Organic cations (and bases; collectively, "OCs") comprise a diverse array of molecules of physiological, pharmacological, and toxicological relevance. The transport processes in the kidney, particularly in the proximal tubule, play a major role in regulating levels of these compounds in the body. We seek an understanding of the mechanisms by which organic cations enter, leave, and are accumulated within renal calls. In particular, we are interested in how the diverse structures of this broad array of compounds influence their ability to interact, i.e., bind to and then be translocated by, transporters in proximal tubule cells, and in the energetics of transepithelial OC transport and intracellular accumulation of these compounds. Our proposed studies with intact tubules, cultured cells, and subcellular membrane fractions isolated from rabbit kidney will combine traditional radiotracer techniques and novel optical methods for measuring transport. The experiments outlined here will test several hypotheses proposing, in general, that: (a) there is a systematic relationship between efficacy of binding and subsequent transport of substrates by OC transporters; (b) the integrated activity of the several luminal and peritubular OC transporters results in the secretion of some OCs and the reabsorption of others; and (c) a substantial fraction of accumulated OCs is sequestered within an endosomally-derived population of intracellular membrane vesicles. Through an understanding of the mechanisms associated with the renal transport and accumulation of xenobiotic OCs we expect to develop the first predictive model for the specificity of a transepithelial renal OC transport pathway and provide the first definitive tests in intact tubules of current proposals for how OCs are transported by the proximal tubule.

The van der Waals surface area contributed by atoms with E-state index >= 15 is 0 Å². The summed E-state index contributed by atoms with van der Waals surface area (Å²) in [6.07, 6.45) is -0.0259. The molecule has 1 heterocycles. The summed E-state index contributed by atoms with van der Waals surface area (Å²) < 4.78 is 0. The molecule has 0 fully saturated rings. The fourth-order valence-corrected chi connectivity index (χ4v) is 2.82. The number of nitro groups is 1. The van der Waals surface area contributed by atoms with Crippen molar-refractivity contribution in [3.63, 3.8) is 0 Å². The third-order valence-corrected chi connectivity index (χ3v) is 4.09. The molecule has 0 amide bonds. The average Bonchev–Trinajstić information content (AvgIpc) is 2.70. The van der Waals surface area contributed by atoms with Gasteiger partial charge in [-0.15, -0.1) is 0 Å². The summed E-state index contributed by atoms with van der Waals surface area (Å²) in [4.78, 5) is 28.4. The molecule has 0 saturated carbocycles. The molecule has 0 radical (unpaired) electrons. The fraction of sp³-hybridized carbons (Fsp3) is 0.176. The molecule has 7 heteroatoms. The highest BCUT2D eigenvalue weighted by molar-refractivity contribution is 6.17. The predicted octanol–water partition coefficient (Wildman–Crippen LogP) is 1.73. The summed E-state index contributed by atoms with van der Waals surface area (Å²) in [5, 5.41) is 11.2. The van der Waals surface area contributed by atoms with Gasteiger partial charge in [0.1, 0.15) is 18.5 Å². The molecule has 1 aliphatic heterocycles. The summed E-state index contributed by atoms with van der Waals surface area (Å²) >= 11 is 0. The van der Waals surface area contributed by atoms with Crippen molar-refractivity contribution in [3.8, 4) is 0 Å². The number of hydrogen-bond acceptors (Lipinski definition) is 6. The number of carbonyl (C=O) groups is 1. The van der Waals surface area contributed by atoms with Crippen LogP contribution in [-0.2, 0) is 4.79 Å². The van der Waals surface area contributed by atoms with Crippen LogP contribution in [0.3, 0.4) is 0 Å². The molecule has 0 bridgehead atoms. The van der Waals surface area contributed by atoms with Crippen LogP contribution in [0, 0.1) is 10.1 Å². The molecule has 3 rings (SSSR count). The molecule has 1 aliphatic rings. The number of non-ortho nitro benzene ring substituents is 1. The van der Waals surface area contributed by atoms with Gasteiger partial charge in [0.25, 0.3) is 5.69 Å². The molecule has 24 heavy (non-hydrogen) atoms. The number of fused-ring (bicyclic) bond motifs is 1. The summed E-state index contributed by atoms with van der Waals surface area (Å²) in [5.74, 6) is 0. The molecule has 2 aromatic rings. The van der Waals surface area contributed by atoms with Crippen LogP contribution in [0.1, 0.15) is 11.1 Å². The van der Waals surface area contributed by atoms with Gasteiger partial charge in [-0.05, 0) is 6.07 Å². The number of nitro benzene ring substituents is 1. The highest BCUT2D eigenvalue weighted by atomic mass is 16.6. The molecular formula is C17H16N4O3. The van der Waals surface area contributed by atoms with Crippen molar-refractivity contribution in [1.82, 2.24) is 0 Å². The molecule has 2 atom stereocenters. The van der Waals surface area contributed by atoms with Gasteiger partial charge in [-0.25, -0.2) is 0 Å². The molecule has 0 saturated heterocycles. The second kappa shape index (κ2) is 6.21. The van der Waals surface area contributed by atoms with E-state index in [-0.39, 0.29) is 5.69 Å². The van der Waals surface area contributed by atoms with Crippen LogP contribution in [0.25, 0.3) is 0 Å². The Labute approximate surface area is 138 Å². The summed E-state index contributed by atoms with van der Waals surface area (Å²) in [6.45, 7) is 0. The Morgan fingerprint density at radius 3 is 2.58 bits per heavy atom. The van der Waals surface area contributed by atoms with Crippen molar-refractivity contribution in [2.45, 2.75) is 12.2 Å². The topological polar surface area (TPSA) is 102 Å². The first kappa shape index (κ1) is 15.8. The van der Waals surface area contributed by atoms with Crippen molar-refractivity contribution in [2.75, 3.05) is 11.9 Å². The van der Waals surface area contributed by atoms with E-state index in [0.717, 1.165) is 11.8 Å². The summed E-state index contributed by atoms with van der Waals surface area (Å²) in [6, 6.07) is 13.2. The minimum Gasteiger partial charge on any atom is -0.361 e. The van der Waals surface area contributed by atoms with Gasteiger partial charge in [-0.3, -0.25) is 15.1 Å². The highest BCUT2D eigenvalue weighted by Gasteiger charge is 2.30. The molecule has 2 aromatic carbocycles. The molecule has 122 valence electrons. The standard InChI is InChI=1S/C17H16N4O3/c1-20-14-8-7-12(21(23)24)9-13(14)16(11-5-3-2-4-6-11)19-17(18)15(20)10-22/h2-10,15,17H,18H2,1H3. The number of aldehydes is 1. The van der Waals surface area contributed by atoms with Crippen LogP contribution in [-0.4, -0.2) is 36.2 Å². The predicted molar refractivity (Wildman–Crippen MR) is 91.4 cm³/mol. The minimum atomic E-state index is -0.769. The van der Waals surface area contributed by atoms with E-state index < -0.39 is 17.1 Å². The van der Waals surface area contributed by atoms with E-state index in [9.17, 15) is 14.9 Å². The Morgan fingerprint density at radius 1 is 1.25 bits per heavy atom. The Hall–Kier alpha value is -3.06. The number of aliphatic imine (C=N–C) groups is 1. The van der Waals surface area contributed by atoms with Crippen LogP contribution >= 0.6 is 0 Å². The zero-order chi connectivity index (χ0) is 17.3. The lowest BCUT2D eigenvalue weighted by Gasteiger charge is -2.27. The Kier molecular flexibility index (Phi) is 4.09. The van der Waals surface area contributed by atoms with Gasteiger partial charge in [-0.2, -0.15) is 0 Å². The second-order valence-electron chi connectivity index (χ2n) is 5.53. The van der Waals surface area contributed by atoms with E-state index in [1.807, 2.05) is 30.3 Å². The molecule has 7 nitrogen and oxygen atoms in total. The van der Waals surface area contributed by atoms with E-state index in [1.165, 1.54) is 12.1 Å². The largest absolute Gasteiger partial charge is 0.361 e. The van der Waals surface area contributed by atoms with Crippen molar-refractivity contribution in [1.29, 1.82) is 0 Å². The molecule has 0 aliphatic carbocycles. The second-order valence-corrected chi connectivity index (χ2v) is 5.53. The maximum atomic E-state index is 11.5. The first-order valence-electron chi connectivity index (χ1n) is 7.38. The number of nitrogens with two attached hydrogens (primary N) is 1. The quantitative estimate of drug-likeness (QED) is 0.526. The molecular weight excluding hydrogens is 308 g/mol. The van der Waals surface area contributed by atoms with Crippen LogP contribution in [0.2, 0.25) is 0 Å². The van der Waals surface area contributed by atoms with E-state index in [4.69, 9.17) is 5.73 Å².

|Effective start/end date||2/1/95 → 1/31/00|
- National Institutes of Health
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